A taste of the Good Old Days

As someone who cites sitting in his playpen and hearing Ruby Murray singing ‘Softly, Softly’ as his earliest memory, perhaps it was written in the stars that Bobby Crush would grow up to be a revered entertainer himself.

By The Newsroom
Tuesday, 4th March 2014, 2:06 pm
Bobby Crush is coming to Mansfield.
Bobby Crush is coming to Mansfield.

The popular pianist, veteran of six winning appearances on TV’s Opportunity Knocks and three seasons at the London Palladium, is to star in ‘The Good Old Days of Music Hall and Variety’ when it arrives at Mansfield Palace Threatre on Wednesday 12th March.

The nostalgic show sees Bobby and a full supporting company of singers take the audience back to the days of light-hearted TV entertainment.

Featuring a slice of comedy, there is plenty of opportunity to sing along to some old favourites.

In firing random questions at Bobby, it’s clear he loves life - and his chosen career. He finds it hard, for instance, to imagine getting through a week without his piano.

“It’s the one item I couldn’t live without, I play it most days,” he says. “My biggest fear would have to be work seizing up. I’m into my 42nd year and it has happened yet but there’s always that nagging fear that the phone will stop ringing.

“The careers I envy most are anyone who’s had longevity in showbiz - Shirley Bassey, Tom Jones, Lulu... all of whom have re-invented themselves and stayed the course in a notoriously hard business.

“And if I had to be stuck in a lift with someone living or dead? It would be Dusty Springfield, who is my favourite singer of all-time. Although we were signed to the same record label, we never met and I would love to ask her about her life and career.”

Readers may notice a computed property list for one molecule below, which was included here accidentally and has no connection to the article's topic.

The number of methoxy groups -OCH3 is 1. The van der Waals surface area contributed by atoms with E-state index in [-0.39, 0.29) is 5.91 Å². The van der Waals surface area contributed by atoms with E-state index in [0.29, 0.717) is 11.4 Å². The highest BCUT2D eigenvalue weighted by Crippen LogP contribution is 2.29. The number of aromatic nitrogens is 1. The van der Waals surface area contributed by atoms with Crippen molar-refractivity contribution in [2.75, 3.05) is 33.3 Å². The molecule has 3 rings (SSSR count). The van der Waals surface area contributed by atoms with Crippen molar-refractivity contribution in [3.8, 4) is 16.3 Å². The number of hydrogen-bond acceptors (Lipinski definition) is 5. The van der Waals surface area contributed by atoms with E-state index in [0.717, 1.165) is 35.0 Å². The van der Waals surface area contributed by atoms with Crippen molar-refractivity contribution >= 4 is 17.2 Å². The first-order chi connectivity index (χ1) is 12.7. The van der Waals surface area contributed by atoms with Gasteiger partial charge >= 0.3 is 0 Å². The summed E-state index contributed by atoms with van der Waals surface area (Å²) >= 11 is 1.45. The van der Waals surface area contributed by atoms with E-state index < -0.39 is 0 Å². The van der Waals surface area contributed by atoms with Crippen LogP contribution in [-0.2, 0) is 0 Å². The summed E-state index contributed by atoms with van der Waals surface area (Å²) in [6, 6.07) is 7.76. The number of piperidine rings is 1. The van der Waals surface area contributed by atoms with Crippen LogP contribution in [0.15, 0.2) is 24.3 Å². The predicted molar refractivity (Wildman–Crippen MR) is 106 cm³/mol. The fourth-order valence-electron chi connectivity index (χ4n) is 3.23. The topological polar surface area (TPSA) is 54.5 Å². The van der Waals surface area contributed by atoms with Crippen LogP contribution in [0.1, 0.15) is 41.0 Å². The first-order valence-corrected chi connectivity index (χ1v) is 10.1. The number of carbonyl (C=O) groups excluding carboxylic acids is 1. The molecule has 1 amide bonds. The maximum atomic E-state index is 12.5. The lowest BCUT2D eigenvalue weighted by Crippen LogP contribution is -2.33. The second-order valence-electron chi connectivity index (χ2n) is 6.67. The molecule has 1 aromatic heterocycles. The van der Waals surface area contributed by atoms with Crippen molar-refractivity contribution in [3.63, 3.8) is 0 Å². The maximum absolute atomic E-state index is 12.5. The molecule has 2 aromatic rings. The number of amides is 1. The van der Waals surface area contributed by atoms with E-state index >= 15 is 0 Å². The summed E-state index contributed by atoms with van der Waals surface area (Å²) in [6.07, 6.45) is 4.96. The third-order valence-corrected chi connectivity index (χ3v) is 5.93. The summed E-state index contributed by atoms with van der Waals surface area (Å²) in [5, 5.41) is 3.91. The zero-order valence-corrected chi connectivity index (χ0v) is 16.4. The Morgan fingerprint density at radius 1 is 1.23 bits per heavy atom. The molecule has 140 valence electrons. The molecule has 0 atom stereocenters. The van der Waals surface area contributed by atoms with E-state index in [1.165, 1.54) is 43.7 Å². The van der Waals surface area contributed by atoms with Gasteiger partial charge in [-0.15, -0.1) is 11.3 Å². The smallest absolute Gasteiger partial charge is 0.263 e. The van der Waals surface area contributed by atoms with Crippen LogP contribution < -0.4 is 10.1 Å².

Given those revelations, it’s hardly a surprise that Bobby can boast Barbara Windsor, of Carry On and Eastenders fame, as the most famous name in his phonebook.

Although not as superstitious as many performers, he does take the odd pre-show precaution or two - and he always sticks to good advice handed him early in his career.

Bobby explains: “I won’t whistle in the dressing room or mention the name of the ‘Scottish play’, but other than that I’m not too bad before I go on stage.

“My first manager, Leslie Grade, always told me to turn up on time, be prepared for the job and don’t stay in ‘pro digs’, which has served me well.”

Starting the day with a large pot of coffee and Channel 4’s Frasier ‘if I’m up in time’, Bobby’s busy schedule means his spare time is at a premium.

It’s why he says he’s delighted, prior to our interview, to work his way through an enormous stack of e-mails which have backed up over the previous few days.

When he does relax, he loves nothing better than to open a bottle of Rioja ‘from a good year’, and enjoys sampling the work of his contemporaries, often bringing a tear to his eye.

“I’m a total wuss,” admits Bobby. “I always cry at movies and plays. The last time was ‘Saving Mr Banks’, where Emma Thompson made me blub for the last 10 minutes of the film.”

There’s unlikely to any tears in Mansfield, however. Just a rip-roaring evening of entertainment.